To do this, we’re creating our own little online library which will include not only all these great resources but also quotes from students, teachers, cafeteria directors – and their best recipes, for the best food that they’re serving kids. We’re going to ask the players in the Food Revolution like Kate Adamick and Ann Cooper to guest post on our pages. We’re going to ask mothers and fathers to share their best after-school snack and ideas for healthy bagged lunches. And we’ll reveal the barriers and issues that cafeteria directors have in terms of getting fresh food to all those kids, five days a week in such short breakfast and lunch periods. What do they face in terms of money, kitchen capacity, regulations? We want people to start talking respectfully to each other. To start learning and not bashing each other about so dialogue and real change can happen starting NOW. Now is the time. Did you hear me say that? Now. Is the time.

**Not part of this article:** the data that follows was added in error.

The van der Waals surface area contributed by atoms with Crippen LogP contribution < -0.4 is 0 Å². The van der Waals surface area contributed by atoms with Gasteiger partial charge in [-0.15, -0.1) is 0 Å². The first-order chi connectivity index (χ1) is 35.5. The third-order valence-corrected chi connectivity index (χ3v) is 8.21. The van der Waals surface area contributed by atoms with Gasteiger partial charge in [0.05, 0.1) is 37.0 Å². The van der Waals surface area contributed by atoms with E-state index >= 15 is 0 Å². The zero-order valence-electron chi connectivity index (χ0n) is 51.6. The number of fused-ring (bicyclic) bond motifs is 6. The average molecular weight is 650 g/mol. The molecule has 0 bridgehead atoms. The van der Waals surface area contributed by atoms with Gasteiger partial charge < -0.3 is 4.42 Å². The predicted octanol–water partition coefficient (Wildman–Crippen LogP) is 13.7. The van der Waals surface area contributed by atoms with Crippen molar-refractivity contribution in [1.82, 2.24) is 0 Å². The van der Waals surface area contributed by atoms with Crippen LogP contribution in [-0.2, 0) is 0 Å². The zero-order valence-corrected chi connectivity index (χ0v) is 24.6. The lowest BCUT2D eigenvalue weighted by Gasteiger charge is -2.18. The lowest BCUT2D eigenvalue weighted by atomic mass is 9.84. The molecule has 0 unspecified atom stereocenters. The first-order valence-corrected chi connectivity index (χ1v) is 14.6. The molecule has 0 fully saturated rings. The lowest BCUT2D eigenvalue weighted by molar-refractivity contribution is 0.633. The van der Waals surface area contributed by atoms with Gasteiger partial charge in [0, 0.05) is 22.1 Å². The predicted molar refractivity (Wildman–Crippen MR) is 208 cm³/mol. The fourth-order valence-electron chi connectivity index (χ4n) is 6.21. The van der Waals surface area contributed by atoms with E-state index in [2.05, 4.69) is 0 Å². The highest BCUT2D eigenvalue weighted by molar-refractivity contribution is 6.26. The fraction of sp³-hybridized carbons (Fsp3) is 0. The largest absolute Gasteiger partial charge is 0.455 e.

So join Jamie and Food Revolution Day. He’s inspiring, daring, a unique revolutionary and he and his team have great suggestions about where to start. Then talk and listen to each other, take action appropriately. Do something small that works big. The problems are huge and overwhelming, I give you that. Change is difficult but there’s strength in numbers. Odds are, you are up for it. Because quite frankly, what other choice do any of us have?
Eat well and together. Enjoy.
About the author: Ali Berlow (@AliBerlow) is editor and owner of Edible Vineyard magazine and founder and former executive director of Island Grown Initiative - a non-profit dedicated to supporting local farmers and raising awareness about the importance of local food for health, environment, economies and community.
Read the IGS Food Revolution Day Press Release here.
*IGS’ Vineyard business partners for Food Revolution Day / Week, May 13–May 19 are:
Facebook: 7a – Martha’s Vineyard
Facebook: Edible Vineyard
Facebook: Heather Gardens
Right Fork Diner
Facebook: The Right Fork Diner
State Road Restaurant
Facebook: State Road Restaurant
Facebook: The Scottish Bakehouse
For more information about IGS go online and watch our video.
Facebook: Island Grown Schools